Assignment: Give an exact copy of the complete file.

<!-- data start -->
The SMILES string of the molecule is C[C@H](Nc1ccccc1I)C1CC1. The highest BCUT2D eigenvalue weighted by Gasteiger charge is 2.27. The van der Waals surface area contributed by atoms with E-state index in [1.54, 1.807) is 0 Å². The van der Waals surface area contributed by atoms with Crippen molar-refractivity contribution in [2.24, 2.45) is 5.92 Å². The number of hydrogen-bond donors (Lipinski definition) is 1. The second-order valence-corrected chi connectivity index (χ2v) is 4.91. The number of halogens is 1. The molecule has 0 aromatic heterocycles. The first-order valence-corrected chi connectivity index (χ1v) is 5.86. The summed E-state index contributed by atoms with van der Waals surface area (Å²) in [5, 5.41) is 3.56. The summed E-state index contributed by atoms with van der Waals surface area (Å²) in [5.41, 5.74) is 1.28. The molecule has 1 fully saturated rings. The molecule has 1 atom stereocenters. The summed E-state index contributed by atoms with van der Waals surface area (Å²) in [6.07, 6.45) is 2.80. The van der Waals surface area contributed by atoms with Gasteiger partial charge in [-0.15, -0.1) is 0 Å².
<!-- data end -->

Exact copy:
The SMILES string of the molecule is C[C@H](Nc1ccccc1I)C1CC1. The highest BCUT2D eigenvalue weighted by Gasteiger charge is 2.27. The van der Waals surface area contributed by atoms with E-state index in [1.54, 1.807) is 0 Å². The van der Waals surface area contributed by atoms with Crippen molar-refractivity contribution in [2.24, 2.45) is 5.92 Å². The number of hydrogen-bond donors (Lipinski definition) is 1. The second-order valence-corrected chi connectivity index (χ2v) is 4.91. The number of halogens is 1. The molecule has 0 aromatic heterocycles. The first-order valence-corrected chi connectivity index (χ1v) is 5.86. The summed E-state index contributed by atoms with van der Waals surface area (Å²) in [5, 5.41) is 3.56. The summed E-state index contributed by atoms with van der Waals surface area (Å²) in [5.41, 5.74) is 1.28. The molecule has 1 fully saturated rings. The molecule has 1 atom stereocenters. The summed E-state index contributed by atoms with van der Waals surface area (Å²) in [6.07, 6.45) is 2.80. The van der Waals surface area contributed by atoms with Gasteiger partial charge in [-0.15, -0.1) is 0 Å².